Attraction | "Memories, The Best Darn Store EVER"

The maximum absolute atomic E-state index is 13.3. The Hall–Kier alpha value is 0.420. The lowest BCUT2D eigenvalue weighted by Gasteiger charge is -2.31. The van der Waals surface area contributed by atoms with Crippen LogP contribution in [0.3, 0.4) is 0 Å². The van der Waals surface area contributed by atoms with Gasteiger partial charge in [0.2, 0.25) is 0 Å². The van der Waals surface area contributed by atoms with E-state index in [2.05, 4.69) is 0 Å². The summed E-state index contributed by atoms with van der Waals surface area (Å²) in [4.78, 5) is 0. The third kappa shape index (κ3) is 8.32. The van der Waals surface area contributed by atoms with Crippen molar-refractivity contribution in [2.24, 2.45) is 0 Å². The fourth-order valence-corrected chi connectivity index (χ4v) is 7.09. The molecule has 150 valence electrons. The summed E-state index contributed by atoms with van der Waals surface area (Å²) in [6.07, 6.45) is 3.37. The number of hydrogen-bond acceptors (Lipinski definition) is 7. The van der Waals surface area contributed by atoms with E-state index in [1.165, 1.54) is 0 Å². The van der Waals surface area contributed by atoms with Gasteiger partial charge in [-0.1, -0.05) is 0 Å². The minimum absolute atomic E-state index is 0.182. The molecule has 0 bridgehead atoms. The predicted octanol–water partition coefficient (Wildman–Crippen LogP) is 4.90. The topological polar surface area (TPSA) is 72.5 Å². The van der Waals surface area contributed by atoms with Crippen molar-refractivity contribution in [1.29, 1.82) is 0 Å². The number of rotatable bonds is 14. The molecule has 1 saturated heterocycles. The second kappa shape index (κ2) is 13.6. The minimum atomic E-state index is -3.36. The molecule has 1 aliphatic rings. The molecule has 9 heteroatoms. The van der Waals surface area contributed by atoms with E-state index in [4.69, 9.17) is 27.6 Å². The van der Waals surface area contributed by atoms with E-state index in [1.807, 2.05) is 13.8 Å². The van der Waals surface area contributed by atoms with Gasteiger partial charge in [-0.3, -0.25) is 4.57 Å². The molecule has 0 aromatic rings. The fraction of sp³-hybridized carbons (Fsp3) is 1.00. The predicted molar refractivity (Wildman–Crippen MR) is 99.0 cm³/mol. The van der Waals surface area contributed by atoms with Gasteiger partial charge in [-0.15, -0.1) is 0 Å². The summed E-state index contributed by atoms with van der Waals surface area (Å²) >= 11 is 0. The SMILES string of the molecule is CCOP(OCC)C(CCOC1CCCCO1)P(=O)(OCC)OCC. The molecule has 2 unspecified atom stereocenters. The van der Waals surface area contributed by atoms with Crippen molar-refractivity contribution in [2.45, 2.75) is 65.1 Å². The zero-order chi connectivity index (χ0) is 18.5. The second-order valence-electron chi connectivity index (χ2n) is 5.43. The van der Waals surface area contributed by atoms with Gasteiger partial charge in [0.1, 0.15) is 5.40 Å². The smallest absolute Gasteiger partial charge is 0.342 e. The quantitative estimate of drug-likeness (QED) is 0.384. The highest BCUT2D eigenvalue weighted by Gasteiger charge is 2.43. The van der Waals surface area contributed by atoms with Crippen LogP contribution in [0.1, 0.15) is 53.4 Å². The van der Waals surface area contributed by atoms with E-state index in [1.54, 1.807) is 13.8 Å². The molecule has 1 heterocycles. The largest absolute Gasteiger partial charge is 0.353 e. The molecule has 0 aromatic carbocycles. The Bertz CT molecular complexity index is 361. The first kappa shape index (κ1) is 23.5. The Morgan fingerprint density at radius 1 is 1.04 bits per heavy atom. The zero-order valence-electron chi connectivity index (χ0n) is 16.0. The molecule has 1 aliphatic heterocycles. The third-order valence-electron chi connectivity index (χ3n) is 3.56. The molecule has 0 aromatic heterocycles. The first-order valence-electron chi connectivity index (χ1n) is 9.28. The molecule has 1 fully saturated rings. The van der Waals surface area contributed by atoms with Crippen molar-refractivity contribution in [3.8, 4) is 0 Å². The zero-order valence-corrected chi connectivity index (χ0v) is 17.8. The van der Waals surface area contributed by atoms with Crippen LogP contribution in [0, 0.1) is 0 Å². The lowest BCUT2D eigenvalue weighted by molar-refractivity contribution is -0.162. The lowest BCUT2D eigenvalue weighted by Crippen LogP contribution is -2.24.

As we entered, we stepped into a small wood-paneled foyer that was decorated with antique-looking mirrors, chairs, and side tables. Now, I am no expert on antiques, but these things looked old (ha ha). The building opened up into a 30,000-square-foot treasure trove of all things antique, classic, and antique style. It is two stories tall, made up of six rooms, each with its own theme. On the first floor was the "Carriage Room," which had a huge selection of furniture and accessories from Victorian era through the Art-Deco styles. There was also the "Theater Room," home to some of the "greatest hits of all time" furniture and collectibles from local estates and around the world and considered the most eclectic collection. Also, there was the "Back Room," where you would find porch, and patio furniture, along with statuary and iron pieces, with a charming country theme. Finally, there was the "Nickelodeon Room," chockfull of antique and reproduction collectibles such as dolls, ornate boxes, and little figurines. Up on the second floor was the "Lamp Room," filled with 200+ table lamps, chandeliers, desks, and standing lamps of all styles and sizes, and the "Carousel Room," a wonderful selection of quality solid-wood antique reproduction furniture and accessories. They considered this the room with the "antiques of the future." Here was where I found my favorite piece: a wrought-iron room divider with palm tree accents for only $135. Unfortunately, we did not have room to pack it in the car, and I really did not have a place to put it at my house.